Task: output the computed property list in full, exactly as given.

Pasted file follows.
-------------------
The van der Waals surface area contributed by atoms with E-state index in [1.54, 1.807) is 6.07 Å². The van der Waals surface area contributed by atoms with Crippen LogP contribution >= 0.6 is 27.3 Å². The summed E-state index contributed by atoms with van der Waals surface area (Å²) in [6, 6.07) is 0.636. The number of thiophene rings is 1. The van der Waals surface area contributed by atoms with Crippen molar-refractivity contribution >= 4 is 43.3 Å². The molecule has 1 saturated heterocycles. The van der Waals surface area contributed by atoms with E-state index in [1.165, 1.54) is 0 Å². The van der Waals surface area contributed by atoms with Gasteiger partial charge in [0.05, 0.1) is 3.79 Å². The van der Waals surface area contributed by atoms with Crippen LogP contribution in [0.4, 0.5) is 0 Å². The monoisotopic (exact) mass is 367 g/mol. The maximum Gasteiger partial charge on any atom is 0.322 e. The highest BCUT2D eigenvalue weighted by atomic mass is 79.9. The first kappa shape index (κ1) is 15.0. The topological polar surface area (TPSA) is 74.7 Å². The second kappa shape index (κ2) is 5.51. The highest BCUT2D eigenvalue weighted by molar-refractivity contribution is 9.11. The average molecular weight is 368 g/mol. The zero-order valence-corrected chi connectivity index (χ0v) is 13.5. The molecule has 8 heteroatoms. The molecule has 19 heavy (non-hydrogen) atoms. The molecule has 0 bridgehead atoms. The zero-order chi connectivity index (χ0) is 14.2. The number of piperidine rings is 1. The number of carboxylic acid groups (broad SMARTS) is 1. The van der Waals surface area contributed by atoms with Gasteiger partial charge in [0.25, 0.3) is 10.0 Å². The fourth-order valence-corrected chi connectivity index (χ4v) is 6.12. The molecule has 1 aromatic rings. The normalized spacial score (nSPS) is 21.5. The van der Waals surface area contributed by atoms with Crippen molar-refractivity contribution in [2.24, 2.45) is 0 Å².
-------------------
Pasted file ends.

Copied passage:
The van der Waals surface area contributed by atoms with E-state index in [1.54, 1.807) is 6.07 Å². The van der Waals surface area contributed by atoms with Crippen LogP contribution >= 0.6 is 27.3 Å². The summed E-state index contributed by atoms with van der Waals surface area (Å²) in [6, 6.07) is 0.636. The number of thiophene rings is 1. The van der Waals surface area contributed by atoms with Crippen molar-refractivity contribution >= 4 is 43.3 Å². The molecule has 1 saturated heterocycles. The van der Waals surface area contributed by atoms with E-state index in [1.165, 1.54) is 0 Å². The van der Waals surface area contributed by atoms with Gasteiger partial charge in [0.05, 0.1) is 3.79 Å². The van der Waals surface area contributed by atoms with Crippen LogP contribution in [0.4, 0.5) is 0 Å². The monoisotopic (exact) mass is 367 g/mol. The maximum Gasteiger partial charge on any atom is 0.322 e. The highest BCUT2D eigenvalue weighted by atomic mass is 79.9. The first kappa shape index (κ1) is 15.0. The topological polar surface area (TPSA) is 74.7 Å². The second kappa shape index (κ2) is 5.51. The highest BCUT2D eigenvalue weighted by molar-refractivity contribution is 9.11. The average molecular weight is 368 g/mol. The zero-order valence-corrected chi connectivity index (χ0v) is 13.5. The molecule has 8 heteroatoms. The molecule has 19 heavy (non-hydrogen) atoms. The molecule has 0 bridgehead atoms. The zero-order chi connectivity index (χ0) is 14.2. The number of piperidine rings is 1. The number of carboxylic acid groups (broad SMARTS) is 1. The van der Waals surface area contributed by atoms with Gasteiger partial charge in [0.25, 0.3) is 10.0 Å². The fourth-order valence-corrected chi connectivity index (χ4v) is 6.12. The molecule has 1 aromatic rings. The normalized spacial score (nSPS) is 21.5. The van der Waals surface area contributed by atoms with Crippen molar-refractivity contribution in [2.24, 2.45) is 0 Å².